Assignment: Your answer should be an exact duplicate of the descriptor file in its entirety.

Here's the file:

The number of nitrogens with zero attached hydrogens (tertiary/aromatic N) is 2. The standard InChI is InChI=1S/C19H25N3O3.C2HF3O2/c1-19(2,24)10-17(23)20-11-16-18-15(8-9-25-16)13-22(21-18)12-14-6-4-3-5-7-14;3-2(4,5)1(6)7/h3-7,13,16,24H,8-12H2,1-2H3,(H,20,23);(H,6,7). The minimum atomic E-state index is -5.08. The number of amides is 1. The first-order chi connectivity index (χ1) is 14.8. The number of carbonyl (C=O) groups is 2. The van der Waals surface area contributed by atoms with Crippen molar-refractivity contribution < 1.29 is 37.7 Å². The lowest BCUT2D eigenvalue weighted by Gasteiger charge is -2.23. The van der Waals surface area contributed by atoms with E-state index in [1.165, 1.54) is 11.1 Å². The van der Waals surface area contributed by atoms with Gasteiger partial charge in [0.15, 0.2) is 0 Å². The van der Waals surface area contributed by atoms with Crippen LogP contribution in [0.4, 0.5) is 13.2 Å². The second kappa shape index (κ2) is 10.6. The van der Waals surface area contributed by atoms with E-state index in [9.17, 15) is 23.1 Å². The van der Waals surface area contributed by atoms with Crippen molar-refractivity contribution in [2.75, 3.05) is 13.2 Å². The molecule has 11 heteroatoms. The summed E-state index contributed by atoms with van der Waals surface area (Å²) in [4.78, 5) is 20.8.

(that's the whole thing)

The number of nitrogens with zero attached hydrogens (tertiary/aromatic N) is 2. The standard InChI is InChI=1S/C19H25N3O3.C2HF3O2/c1-19(2,24)10-17(23)20-11-16-18-15(8-9-25-16)13-22(21-18)12-14-6-4-3-5-7-14;3-2(4,5)1(6)7/h3-7,13,16,24H,8-12H2,1-2H3,(H,20,23);(H,6,7). The minimum atomic E-state index is -5.08. The number of amides is 1. The first-order chi connectivity index (χ1) is 14.8. The number of carbonyl (C=O) groups is 2. The van der Waals surface area contributed by atoms with Crippen molar-refractivity contribution < 1.29 is 37.7 Å². The lowest BCUT2D eigenvalue weighted by Gasteiger charge is -2.23. The van der Waals surface area contributed by atoms with E-state index in [1.165, 1.54) is 11.1 Å². The van der Waals surface area contributed by atoms with Gasteiger partial charge in [0.15, 0.2) is 0 Å². The van der Waals surface area contributed by atoms with Crippen LogP contribution in [0.4, 0.5) is 13.2 Å². The second kappa shape index (κ2) is 10.6. The van der Waals surface area contributed by atoms with E-state index in [9.17, 15) is 23.1 Å². The van der Waals surface area contributed by atoms with Crippen molar-refractivity contribution in [2.75, 3.05) is 13.2 Å². The molecule has 11 heteroatoms. The summed E-state index contributed by atoms with van der Waals surface area (Å²) in [4.78, 5) is 20.8.